In Praise of Limestone (excerpt)

…”Come!” cried the granite wastes,
“How evasive is your humor, how accidental
Your kindest kiss, how permanent is death.” (Saints-to-be
Slipped away sighing.) “Come!” purred the clays and the gravels,
“On our plains there is room for armies to drill; rivers
Wait to be tamed and slaves to construct you a tomb
In the grand manner: soft as the earth is mankind and both
Need to be altered.” (Intendant Caesars rose and
Left, slamming the door.) But the really reckless were fetched
By an older colder voice, the oceanic whisper:
“I am the solitude that asks and promises nothing;
That is how I shall set you free. There is no love;
There is only the various envies, all of them sad.”

They were right, my dear, all those voices were right
And still are; this land is not the sweet home that it looks,

—W.H Auden, “In Praise of Limestone,” (1948). Oxford University Press, New York: 2001.

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Death Will Come and Look at Me with Your Eyes

Death will come and look at me with your
eyes—
the death that follows us around
from morning to night, insomniac, deaf,
like some stale, now irreparable guilt
or ridiculous habit. Your eyes
will be empty words,
a suppressed cry, a silence—
the way you see them each morning
when you lean toward yourself alone
in the mirror.
[…]
And we, the silenced, go down into the abyss.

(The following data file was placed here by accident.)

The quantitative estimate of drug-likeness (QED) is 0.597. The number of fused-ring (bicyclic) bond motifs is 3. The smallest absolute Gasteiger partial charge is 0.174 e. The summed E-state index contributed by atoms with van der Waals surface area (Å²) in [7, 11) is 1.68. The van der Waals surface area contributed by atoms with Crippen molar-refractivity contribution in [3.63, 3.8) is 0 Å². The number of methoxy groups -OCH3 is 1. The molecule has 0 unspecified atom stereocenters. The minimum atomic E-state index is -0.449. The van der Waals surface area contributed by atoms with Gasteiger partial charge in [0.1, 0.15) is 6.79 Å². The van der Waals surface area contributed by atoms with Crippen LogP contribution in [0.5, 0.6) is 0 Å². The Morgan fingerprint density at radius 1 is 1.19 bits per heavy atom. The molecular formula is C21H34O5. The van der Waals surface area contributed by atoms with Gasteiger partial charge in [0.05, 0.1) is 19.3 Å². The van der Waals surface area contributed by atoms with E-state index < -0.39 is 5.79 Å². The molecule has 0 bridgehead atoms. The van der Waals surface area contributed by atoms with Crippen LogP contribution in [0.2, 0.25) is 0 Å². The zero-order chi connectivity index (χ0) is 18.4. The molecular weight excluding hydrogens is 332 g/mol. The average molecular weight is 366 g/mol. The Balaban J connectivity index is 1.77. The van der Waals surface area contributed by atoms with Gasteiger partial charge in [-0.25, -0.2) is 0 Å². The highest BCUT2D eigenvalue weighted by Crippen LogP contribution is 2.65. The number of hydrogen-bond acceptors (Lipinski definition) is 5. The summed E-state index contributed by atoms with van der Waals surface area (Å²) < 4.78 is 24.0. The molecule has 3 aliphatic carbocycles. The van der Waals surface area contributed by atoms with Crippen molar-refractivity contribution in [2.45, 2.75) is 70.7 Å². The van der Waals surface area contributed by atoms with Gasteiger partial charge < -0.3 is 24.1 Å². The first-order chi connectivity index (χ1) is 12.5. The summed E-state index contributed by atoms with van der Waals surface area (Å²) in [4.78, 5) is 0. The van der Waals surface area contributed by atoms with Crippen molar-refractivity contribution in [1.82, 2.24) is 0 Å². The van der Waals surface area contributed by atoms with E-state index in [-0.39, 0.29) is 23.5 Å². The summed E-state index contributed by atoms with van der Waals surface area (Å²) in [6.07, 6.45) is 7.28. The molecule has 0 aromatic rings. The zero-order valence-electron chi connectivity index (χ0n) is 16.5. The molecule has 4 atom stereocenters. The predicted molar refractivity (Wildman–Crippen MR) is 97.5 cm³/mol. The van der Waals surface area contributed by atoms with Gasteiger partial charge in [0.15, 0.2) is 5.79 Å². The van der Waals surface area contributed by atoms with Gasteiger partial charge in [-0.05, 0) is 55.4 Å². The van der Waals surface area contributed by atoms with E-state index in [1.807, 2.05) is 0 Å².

—Cesare Pavese, “Death Will Come and Look at Me with Your Eyes.” The American Poetry Review, Vol. 26, No. 5, 1997. Translated from Italian by Alan Williamson.

New Heart

Or shall I spread you over the pines
— suffering book of my love —
so you can learn about song
the nightingale offers the dawn?

—Federico García Lorca, “New Heart,” Selected Verse (Farrar Straus Giroux, 1996)

Absent Soul (Excerpt)

No one knows you. No. But I sing to you.
I sing for the future your profile and your grace.
The ripe gleam of your wisdom.
Your appetite for death and the taste of its mouth.
The sadness borne in your valiant joy.

—Federico García Lorca, “Lament for the Death of Ignacio Sánchez Mejías.” The Literary Review, no. 2, 2013. Translated from Spanish by Pablo Medina.

Death and the Earth

You are like a country
that no one has ever named.
You wait for nothing
if not the word
that would gush from the depths
like a fruit between the boughs.
Like a wind, it reaches you
and the dry, twice-dead things
that encumber you fly away.
Ancient limbs, ancient words—
you tremble in summer.
—Cesare Pavese, “Death and the Earth.” The American Poetry Review, Vol 26, No. 5 (1997).